In contrast to adoption studies, classical comparison of Monozygotic (MZ) and Dizygotic (DZ) twin studies assume that within-family environmental factors are controlled by gene dosage. In this way gene dosage permits the refutation or confirmation of genetic hypothesis. Over the past two decades, twin studies have played a pivotal role in establishing a genetic contribution to the etiology of Schizophrenia (Gottesman, 1991). More specifically, a number of studies (see Klaning, 1996; Cannon et al., 1998; Cardno et al, 1999) have been particularly vital for understanding the genetic contribution to the etiology of schizophrenia, given that they yielded a concordance rate of 41-65% in monozygotic (MZ) twins and 0-28% in dizygotic (DZ) twins. These studies have also found in both MZ and DZ pairs heritability estimates of 80-85%. Similarly, meta-analytic results from 12 twin studies of schizophrenia revealed that this disorder is marked by very complex traits that may result from environmental and genetic etiological influences (Sullivan, Kendler & Neale, 2003).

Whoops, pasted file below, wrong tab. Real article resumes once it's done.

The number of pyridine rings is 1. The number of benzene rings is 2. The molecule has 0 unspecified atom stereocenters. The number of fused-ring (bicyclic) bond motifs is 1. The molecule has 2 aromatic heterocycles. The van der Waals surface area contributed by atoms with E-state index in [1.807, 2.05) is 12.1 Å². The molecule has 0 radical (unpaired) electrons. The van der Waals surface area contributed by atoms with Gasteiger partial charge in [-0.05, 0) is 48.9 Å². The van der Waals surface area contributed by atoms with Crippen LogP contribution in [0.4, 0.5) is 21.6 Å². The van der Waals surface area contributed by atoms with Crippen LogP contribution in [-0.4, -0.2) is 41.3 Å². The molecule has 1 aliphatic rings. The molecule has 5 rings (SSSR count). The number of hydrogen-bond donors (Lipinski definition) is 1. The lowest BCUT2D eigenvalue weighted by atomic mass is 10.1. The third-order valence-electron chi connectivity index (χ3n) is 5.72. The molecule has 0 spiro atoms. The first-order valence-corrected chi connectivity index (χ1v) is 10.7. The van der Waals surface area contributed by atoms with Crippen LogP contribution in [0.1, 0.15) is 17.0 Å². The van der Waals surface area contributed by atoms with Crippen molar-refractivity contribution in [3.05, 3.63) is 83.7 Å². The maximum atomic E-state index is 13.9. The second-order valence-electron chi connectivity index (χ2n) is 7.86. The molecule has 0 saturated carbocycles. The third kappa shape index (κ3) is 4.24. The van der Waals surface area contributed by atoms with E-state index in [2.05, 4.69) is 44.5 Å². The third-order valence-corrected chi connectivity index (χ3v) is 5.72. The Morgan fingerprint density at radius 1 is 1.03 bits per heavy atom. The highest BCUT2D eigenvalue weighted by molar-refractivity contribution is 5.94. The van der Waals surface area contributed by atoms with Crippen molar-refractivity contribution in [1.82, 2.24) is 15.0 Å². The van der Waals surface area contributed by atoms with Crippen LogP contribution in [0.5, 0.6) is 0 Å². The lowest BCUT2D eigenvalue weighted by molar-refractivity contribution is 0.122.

However, there are some issues using twin sampling methods for studying mental illnesses. For instance, it has been argued that twins usually born prematurely, and this factor makes them a deviant sample. Another objection with twin studies is the fact that Monozygotic Twins (MZ) have unique psychological characteristics, and this factor may sometimes contribute to increased concordance rates (Rosenthal, 1962). Despite being subjected to some criticism and considerable academic scrutiny, twin studies of schizophrenia have withstood the test of time and are currently placed within a much broader context whereby such studies only provide converging evidence to genetic studies rather than bearing the burden of advancing the research in genetics per se.